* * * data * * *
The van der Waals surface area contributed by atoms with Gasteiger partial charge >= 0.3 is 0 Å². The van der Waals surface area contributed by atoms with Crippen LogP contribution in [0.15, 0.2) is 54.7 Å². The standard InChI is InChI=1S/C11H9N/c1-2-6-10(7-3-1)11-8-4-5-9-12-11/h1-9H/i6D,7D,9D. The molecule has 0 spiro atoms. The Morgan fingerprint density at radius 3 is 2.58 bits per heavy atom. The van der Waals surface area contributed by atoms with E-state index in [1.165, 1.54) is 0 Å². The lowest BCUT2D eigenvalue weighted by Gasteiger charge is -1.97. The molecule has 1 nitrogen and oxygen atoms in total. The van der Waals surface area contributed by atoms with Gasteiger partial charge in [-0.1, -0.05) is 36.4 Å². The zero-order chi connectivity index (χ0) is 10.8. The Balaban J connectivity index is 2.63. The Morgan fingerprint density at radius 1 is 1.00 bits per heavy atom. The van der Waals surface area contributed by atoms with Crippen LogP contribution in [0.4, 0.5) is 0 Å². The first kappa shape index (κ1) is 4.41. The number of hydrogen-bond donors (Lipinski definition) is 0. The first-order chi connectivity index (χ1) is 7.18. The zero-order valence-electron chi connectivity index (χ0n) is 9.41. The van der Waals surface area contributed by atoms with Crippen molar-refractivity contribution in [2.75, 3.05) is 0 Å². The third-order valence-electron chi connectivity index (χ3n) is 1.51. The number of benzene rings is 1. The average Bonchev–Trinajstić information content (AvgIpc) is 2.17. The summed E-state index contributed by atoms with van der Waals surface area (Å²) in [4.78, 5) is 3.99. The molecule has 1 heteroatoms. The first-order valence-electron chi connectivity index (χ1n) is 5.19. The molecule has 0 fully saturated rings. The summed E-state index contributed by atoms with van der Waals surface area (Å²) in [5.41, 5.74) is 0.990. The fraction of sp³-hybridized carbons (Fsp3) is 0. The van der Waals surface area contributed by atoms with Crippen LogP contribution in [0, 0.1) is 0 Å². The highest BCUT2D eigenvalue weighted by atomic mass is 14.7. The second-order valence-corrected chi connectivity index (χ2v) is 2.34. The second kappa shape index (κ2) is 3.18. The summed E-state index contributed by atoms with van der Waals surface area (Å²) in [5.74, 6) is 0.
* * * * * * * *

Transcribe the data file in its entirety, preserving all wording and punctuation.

The van der Waals surface area contributed by atoms with Gasteiger partial charge >= 0.3 is 0 Å². The van der Waals surface area contributed by atoms with Crippen LogP contribution in [0.15, 0.2) is 54.7 Å². The standard InChI is InChI=1S/C11H9N/c1-2-6-10(7-3-1)11-8-4-5-9-12-11/h1-9H/i6D,7D,9D. The molecule has 0 spiro atoms. The Morgan fingerprint density at radius 3 is 2.58 bits per heavy atom. The van der Waals surface area contributed by atoms with E-state index in [1.165, 1.54) is 0 Å². The lowest BCUT2D eigenvalue weighted by Gasteiger charge is -1.97. The molecule has 1 nitrogen and oxygen atoms in total. The van der Waals surface area contributed by atoms with Gasteiger partial charge in [-0.1, -0.05) is 36.4 Å². The zero-order chi connectivity index (χ0) is 10.8. The Balaban J connectivity index is 2.63. The Morgan fingerprint density at radius 1 is 1.00 bits per heavy atom. The van der Waals surface area contributed by atoms with Crippen LogP contribution in [0.4, 0.5) is 0 Å². The first kappa shape index (κ1) is 4.41. The number of hydrogen-bond donors (Lipinski definition) is 0. The first-order chi connectivity index (χ1) is 7.18. The zero-order valence-electron chi connectivity index (χ0n) is 9.41. The van der Waals surface area contributed by atoms with Crippen molar-refractivity contribution in [2.75, 3.05) is 0 Å². The third-order valence-electron chi connectivity index (χ3n) is 1.51. The number of benzene rings is 1. The average Bonchev–Trinajstić information content (AvgIpc) is 2.17. The summed E-state index contributed by atoms with van der Waals surface area (Å²) in [4.78, 5) is 3.99. The molecule has 1 heteroatoms. The first-order valence-electron chi connectivity index (χ1n) is 5.19. The molecule has 0 fully saturated rings. The summed E-state index contributed by atoms with van der Waals surface area (Å²) in [5.41, 5.74) is 0.990. The fraction of sp³-hybridized carbons (Fsp3) is 0. The van der Waals surface area contributed by atoms with Crippen LogP contribution in [0, 0.1) is 0 Å². The highest BCUT2D eigenvalue weighted by atomic mass is 14.7. The second-order valence-corrected chi connectivity index (χ2v) is 2.34. The second kappa shape index (κ2) is 3.18. The summed E-state index contributed by atoms with van der Waals surface area (Å²) in [5.74, 6) is 0.